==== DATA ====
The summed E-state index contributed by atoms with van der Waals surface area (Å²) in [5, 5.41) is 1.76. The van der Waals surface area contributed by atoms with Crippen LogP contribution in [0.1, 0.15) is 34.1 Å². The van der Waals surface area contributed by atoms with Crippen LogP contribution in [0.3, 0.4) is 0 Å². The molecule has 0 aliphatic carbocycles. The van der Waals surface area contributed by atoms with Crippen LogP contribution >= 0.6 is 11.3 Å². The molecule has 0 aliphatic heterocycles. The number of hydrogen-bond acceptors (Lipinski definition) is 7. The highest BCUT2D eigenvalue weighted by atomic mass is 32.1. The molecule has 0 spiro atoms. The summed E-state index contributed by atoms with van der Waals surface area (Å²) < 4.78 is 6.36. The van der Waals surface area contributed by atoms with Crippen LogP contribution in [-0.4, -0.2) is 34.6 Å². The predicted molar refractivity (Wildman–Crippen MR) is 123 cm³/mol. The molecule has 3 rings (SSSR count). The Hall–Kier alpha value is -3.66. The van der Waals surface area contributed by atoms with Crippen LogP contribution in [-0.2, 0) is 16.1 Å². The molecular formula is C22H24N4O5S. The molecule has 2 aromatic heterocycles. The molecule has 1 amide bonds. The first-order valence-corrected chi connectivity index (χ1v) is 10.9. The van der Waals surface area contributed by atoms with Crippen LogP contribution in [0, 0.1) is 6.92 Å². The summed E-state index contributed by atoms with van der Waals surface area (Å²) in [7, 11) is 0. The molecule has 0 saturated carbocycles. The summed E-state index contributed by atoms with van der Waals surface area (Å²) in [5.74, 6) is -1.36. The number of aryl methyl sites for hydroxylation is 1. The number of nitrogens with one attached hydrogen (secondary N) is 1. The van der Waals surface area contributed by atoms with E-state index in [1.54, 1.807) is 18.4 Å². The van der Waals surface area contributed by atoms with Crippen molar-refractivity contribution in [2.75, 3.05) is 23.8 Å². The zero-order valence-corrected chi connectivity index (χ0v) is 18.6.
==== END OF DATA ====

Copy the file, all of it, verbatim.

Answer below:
The summed E-state index contributed by atoms with van der Waals surface area (Å²) in [5, 5.41) is 1.76. The van der Waals surface area contributed by atoms with Crippen LogP contribution in [0.1, 0.15) is 34.1 Å². The van der Waals surface area contributed by atoms with Crippen LogP contribution in [0.3, 0.4) is 0 Å². The molecule has 0 aliphatic carbocycles. The van der Waals surface area contributed by atoms with Crippen LogP contribution >= 0.6 is 11.3 Å². The molecule has 0 aliphatic heterocycles. The number of hydrogen-bond acceptors (Lipinski definition) is 7. The highest BCUT2D eigenvalue weighted by atomic mass is 32.1. The molecule has 0 spiro atoms. The summed E-state index contributed by atoms with van der Waals surface area (Å²) < 4.78 is 6.36. The van der Waals surface area contributed by atoms with Crippen LogP contribution in [-0.4, -0.2) is 34.6 Å². The predicted molar refractivity (Wildman–Crippen MR) is 123 cm³/mol. The molecule has 3 rings (SSSR count). The Hall–Kier alpha value is -3.66. The van der Waals surface area contributed by atoms with Crippen LogP contribution in [-0.2, 0) is 16.1 Å². The molecular formula is C22H24N4O5S. The molecule has 2 aromatic heterocycles. The molecule has 1 amide bonds. The first-order valence-corrected chi connectivity index (χ1v) is 10.9. The van der Waals surface area contributed by atoms with Crippen LogP contribution in [0, 0.1) is 6.92 Å². The summed E-state index contributed by atoms with van der Waals surface area (Å²) in [7, 11) is 0. The molecule has 0 saturated carbocycles. The summed E-state index contributed by atoms with van der Waals surface area (Å²) in [5.74, 6) is -1.36. The number of aryl methyl sites for hydroxylation is 1. The number of nitrogens with one attached hydrogen (secondary N) is 1. The van der Waals surface area contributed by atoms with E-state index in [1.54, 1.807) is 18.4 Å². The van der Waals surface area contributed by atoms with Crippen molar-refractivity contribution in [2.75, 3.05) is 23.8 Å². The zero-order valence-corrected chi connectivity index (χ0v) is 18.6.